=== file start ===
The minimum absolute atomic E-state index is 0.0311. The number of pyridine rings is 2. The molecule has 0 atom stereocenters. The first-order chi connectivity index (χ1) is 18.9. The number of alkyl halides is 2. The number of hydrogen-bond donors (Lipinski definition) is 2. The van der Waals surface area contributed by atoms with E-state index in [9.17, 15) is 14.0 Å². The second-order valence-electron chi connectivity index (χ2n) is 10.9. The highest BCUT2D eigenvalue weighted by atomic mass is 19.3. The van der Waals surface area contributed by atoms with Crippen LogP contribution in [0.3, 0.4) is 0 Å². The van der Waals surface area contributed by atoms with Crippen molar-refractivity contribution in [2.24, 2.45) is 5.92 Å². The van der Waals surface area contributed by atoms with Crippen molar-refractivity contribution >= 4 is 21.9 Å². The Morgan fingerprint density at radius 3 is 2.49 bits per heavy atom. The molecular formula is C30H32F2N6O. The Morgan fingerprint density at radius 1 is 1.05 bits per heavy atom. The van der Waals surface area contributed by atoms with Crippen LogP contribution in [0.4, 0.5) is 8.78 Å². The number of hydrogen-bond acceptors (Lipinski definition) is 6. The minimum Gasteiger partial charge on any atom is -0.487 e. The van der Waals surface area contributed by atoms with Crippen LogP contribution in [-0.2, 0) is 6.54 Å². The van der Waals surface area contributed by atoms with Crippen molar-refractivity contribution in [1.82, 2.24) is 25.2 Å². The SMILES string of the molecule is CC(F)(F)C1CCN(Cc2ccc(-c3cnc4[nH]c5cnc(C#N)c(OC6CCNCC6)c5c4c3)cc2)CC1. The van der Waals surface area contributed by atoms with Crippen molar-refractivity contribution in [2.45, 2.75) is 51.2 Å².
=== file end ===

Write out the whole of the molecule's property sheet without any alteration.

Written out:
The minimum absolute atomic E-state index is 0.0311. The number of pyridine rings is 2. The molecule has 0 atom stereocenters. The first-order chi connectivity index (χ1) is 18.9. The number of alkyl halides is 2. The number of hydrogen-bond donors (Lipinski definition) is 2. The van der Waals surface area contributed by atoms with E-state index in [9.17, 15) is 14.0 Å². The second-order valence-electron chi connectivity index (χ2n) is 10.9. The highest BCUT2D eigenvalue weighted by atomic mass is 19.3. The van der Waals surface area contributed by atoms with Crippen LogP contribution in [0.3, 0.4) is 0 Å². The van der Waals surface area contributed by atoms with Crippen molar-refractivity contribution in [2.24, 2.45) is 5.92 Å². The van der Waals surface area contributed by atoms with Crippen molar-refractivity contribution >= 4 is 21.9 Å². The Morgan fingerprint density at radius 3 is 2.49 bits per heavy atom. The molecular formula is C30H32F2N6O. The Morgan fingerprint density at radius 1 is 1.05 bits per heavy atom. The van der Waals surface area contributed by atoms with Crippen LogP contribution in [0.4, 0.5) is 8.78 Å². The number of hydrogen-bond acceptors (Lipinski definition) is 6. The minimum Gasteiger partial charge on any atom is -0.487 e. The van der Waals surface area contributed by atoms with Crippen LogP contribution in [-0.2, 0) is 6.54 Å². The van der Waals surface area contributed by atoms with Crippen molar-refractivity contribution in [1.82, 2.24) is 25.2 Å². The SMILES string of the molecule is CC(F)(F)C1CCN(Cc2ccc(-c3cnc4[nH]c5cnc(C#N)c(OC6CCNCC6)c5c4c3)cc2)CC1. The van der Waals surface area contributed by atoms with Crippen molar-refractivity contribution in [2.45, 2.75) is 51.2 Å².